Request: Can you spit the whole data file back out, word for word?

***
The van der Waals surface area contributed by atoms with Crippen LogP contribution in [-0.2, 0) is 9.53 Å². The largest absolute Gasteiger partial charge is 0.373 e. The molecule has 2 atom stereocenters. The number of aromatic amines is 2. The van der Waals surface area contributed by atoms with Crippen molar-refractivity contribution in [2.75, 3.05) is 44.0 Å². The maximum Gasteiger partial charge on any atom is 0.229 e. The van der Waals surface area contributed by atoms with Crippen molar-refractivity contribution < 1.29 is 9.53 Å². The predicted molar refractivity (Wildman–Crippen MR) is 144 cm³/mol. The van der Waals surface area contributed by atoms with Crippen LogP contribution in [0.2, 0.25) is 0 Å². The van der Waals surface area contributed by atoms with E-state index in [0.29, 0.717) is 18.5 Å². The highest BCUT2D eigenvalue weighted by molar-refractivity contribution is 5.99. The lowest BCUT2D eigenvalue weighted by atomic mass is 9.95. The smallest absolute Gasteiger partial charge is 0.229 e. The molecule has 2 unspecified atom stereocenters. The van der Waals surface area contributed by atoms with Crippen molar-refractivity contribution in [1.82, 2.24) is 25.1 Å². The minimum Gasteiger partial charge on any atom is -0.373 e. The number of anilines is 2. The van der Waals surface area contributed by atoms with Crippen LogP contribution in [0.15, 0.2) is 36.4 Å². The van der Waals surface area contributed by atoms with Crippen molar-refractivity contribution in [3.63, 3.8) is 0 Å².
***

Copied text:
The van der Waals surface area contributed by atoms with Crippen LogP contribution in [-0.2, 0) is 9.53 Å². The largest absolute Gasteiger partial charge is 0.373 e. The molecule has 2 atom stereocenters. The number of aromatic amines is 2. The van der Waals surface area contributed by atoms with Crippen molar-refractivity contribution in [2.75, 3.05) is 44.0 Å². The maximum Gasteiger partial charge on any atom is 0.229 e. The van der Waals surface area contributed by atoms with Crippen molar-refractivity contribution < 1.29 is 9.53 Å². The predicted molar refractivity (Wildman–Crippen MR) is 144 cm³/mol. The van der Waals surface area contributed by atoms with Crippen LogP contribution in [0.2, 0.25) is 0 Å². The van der Waals surface area contributed by atoms with E-state index in [0.29, 0.717) is 18.5 Å². The highest BCUT2D eigenvalue weighted by molar-refractivity contribution is 5.99. The lowest BCUT2D eigenvalue weighted by atomic mass is 9.95. The smallest absolute Gasteiger partial charge is 0.229 e. The molecule has 2 unspecified atom stereocenters. The van der Waals surface area contributed by atoms with Crippen molar-refractivity contribution in [1.82, 2.24) is 25.1 Å². The minimum Gasteiger partial charge on any atom is -0.373 e. The number of anilines is 2. The van der Waals surface area contributed by atoms with Crippen LogP contribution in [0.15, 0.2) is 36.4 Å². The van der Waals surface area contributed by atoms with Crippen molar-refractivity contribution in [3.63, 3.8) is 0 Å².